8:15 AM
Thanks Guys

Agree on protecting hearing - love music, would hate to lose it. I don't think it is dangerously loud - I just can't hear myself.

It really has been a revelation: stuck in a traffic jam this morning. Tried improvising to a backing track - it felt very natural and smooth for over 20 minutes. Never been able to do that before.

Eyes closed: yes to help with the stage fright. At one point (during a 4 draw) I heard some whooping. Had a peep out of one eye but couldn't see past the stage lights. Keeping an eye on the leader between choruses though.

I have been pretty stuck for a long time, so I guess the changes I am getting will be wide and varied. Just gonna ride it for now.

I resonate with all the above points, very insightful - thanks for making them.
jason campbell
118 posts
Nov 05, 2019
5:54 AM
Re: getting complements with harp but not with bass. Most non-musicians look at guitar, vocals and harp as lead instruments and bass and drums as backing instruments. Often they can't even discern what the bass player is playing. You're probably doing great on both instruments.
ME.HarpDoc
377 posts
Nov 05, 2019
7:18 AM
“I don’t think it’s dangerously loud” Anything over 85-90 decibels is potentially harmful and good earplugs are cheap insurance. There’s an app for your phone called DecibelX which will let you know how loud your jam is. The jams I play at are usually 95-105 dB
bublnsqueak
143 posts
Nov 27, 2019
2:02 AM
At the Jam last night.
DecibelX read 94.5 dB in the middle of the audience.
Probably not a properly calibrated tool but there it is.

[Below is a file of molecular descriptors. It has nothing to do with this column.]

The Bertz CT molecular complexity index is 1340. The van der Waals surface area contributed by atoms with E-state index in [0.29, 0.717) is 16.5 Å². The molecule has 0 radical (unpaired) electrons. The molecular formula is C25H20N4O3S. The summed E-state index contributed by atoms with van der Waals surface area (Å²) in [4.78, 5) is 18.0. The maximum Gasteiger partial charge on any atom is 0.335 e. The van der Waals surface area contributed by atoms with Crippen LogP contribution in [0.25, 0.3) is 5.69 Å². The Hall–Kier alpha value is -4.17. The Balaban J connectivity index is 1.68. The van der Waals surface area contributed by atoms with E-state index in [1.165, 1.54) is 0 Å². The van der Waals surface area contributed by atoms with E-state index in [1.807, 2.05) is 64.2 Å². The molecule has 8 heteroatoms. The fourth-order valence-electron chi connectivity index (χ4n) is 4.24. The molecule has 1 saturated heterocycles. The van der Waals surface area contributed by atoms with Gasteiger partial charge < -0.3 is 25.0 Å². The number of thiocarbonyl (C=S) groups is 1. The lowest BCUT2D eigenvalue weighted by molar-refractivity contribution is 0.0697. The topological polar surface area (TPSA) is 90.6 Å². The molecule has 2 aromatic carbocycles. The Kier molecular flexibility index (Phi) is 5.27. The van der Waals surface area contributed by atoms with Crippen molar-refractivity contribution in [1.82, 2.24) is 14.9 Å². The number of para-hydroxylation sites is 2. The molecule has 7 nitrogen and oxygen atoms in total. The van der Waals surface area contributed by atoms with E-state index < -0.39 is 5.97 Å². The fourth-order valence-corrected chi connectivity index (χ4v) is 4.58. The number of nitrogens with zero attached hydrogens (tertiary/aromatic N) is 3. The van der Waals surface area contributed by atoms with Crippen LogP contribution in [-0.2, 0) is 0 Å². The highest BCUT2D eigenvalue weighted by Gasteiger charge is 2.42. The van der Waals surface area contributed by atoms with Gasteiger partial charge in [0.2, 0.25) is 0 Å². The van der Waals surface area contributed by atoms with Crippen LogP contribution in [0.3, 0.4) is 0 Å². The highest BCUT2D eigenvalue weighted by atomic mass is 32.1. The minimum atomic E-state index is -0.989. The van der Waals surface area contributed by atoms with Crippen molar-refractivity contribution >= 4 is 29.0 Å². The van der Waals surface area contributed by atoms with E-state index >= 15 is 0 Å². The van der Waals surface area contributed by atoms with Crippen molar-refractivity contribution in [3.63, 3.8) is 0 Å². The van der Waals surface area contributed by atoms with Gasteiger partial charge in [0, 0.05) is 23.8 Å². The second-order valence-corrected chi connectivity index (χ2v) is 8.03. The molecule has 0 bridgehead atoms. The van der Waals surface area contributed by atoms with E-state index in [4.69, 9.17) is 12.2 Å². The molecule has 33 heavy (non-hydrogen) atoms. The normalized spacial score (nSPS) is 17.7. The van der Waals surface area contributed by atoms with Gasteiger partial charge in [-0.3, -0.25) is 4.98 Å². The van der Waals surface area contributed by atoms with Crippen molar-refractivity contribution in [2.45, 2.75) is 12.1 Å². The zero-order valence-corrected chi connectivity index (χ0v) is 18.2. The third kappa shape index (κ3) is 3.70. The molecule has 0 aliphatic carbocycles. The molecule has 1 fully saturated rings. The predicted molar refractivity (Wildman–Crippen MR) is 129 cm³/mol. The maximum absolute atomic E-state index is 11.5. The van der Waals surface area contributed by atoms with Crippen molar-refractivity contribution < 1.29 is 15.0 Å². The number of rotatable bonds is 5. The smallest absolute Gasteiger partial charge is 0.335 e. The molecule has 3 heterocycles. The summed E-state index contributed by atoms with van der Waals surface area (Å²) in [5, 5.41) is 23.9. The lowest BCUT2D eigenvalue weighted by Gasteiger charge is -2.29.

However, as with many musical events it was a lot more comfortable with the soft foam earplugs in. So I left 'em in all night.
Helped me hear myself on the harp too.

Thanks for your comment Re the Bass. I think you are probably right.
Although I did get lost in a 12 bar last night and a kind person in the audience had to hold up 1, 4, or 5 fingers to help me find myself again.
SuperBee
6329 posts
Nov 27, 2019
2:52 AM
94 is pretty loud. That’s usually peak at our Blues Club gig. I measured level a few times because there were complaints. It seemed to average around 90 and peak around 94-5.
I have a pretty low tolerance for loud, dense music these days. I might have to try some earplugs.
bublnsqueak
145 posts
Nov 27, 2019
7:19 AM
Loud - I have no idea how accurate the phone based sound meter is.
I remember from having microlights noise tested that it is a highly critical business with calibrated instruments etc.

Earplugs - I used the little yellow foam cylinders that compress before insertion and expand in the ear. Used them for years on motorbikes etc.

Been looking at these musician's ear plugs. Some of them claim to prevent 'occlusion.' this is the effect that makes things louder in your head when they are inserted.

However, I think I want this occlusion effect to help me hear myself play. So the cheap foam ones may suit me better.

I have bought some Musician's earplugs from Fleabay - will report back.
bublnsqueak
147 posts
Nov 28, 2019
4:31 AM
Earplugs arrived - they screwed up the order so it will be a little while before I can check them out (not putting them in so as to avoid hygiene being part of the argument)

Android based sound meters:
I have evolved a cunning plan to set up something at home that is as loud as the jam and see if I can't figure out a rig that will resist feedback at that volume.

Establishing the volume levels is the first step; tried out several Android based Db meters across a couple of devices and I can report that they are all over the place - there is absolutely no calibration at all.

I guess I will have to just pick one and stick to it. I can measure the jam and use that as a baseline. My reasoning is that if I can make the same amount of noise as the jam without feedback then I stand a chance.

The only problem now is how to placate the neighbours...
Homeless Joe
4 posts
Nov 29, 2019
10:37 AM
I wear sunglasses when I jam because it reduces audience distractions and I can concentrate on the music better.